Asia Pacific

Media company attacked by Duterte ordered to stop broadcast

Bloomberg

ABS-CBN Corp., the Philippines’ largest broadcaster previously attacked by President Rodrigo Duterte, was ordered by regulators to stop operating its television and radio stations after its franchise expired on Monday.

A hearing on ABS-CBN’s case will be scheduled once the lockdown in the Philippine capital region and nearby areas is lifted, the National Telecommunications Commission said in an order released Tuesday. It gave the broadcaster 10 days to explain why its frequencies shouldn’t be recalled.

The stop order, which covers more than 20 radio stations and over 50 TV and digital TV stations ABS-CBN operates, is effective immediately and can only be remedied if the broadcaster secures a restraining order from the court, NTC Deputy Commissioner Edgardo Cabarios told DZMM radio. He said any provisional authority NTC will issue hinges on a franchise which Congress didn’t renew before it expired.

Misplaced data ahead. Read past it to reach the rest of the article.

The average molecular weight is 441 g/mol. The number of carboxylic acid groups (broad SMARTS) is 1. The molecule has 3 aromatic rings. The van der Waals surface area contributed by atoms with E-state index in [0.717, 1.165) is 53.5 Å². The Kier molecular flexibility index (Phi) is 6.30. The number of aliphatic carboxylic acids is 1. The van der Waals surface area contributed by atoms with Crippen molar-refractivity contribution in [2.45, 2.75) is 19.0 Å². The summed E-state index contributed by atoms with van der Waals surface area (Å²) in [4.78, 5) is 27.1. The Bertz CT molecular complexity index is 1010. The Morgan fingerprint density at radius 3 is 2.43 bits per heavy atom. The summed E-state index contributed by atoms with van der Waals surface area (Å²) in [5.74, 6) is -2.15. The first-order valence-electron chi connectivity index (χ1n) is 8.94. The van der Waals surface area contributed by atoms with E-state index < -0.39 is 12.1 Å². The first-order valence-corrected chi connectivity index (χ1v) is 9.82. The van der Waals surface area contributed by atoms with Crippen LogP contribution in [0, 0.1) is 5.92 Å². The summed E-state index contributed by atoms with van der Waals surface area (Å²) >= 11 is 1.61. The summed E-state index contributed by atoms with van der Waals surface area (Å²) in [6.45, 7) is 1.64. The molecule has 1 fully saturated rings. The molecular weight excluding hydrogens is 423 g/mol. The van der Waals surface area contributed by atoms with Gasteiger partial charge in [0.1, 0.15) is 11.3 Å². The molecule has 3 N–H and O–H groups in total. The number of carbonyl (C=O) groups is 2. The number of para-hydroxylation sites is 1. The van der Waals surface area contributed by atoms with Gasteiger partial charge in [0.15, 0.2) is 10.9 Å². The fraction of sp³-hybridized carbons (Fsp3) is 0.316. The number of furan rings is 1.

"Millions of Filipinos will lose their source of news and entertainment when ABS-CBN is ordered to go off-air on TV and radio tonight,” ABS-CBN said in a statement. The broadcaster trusts that the government will decide on its franchise "with the best interest of the Filipino people in mind,” ABS-CBN said, adding it will find ways to continue providing its services.

Duterte, who has repeatedly attacked ABS-CBN for allegedly refusing to air his political advertisements during the 2016 elections, accepted the broadcaster’s apology in February. The renewal of the franchise is within the authority of Congress, and in the absence of a franchise, ABS-CBN’s operation is entirely up to the NTC, presidential spokesman Harry Roque said.

On March 10, NTC Commissioner Gamaliel Cordoba told lawmakers that it will let ABS-CBN continue its operations even after the May 4 expiration of its franchise.

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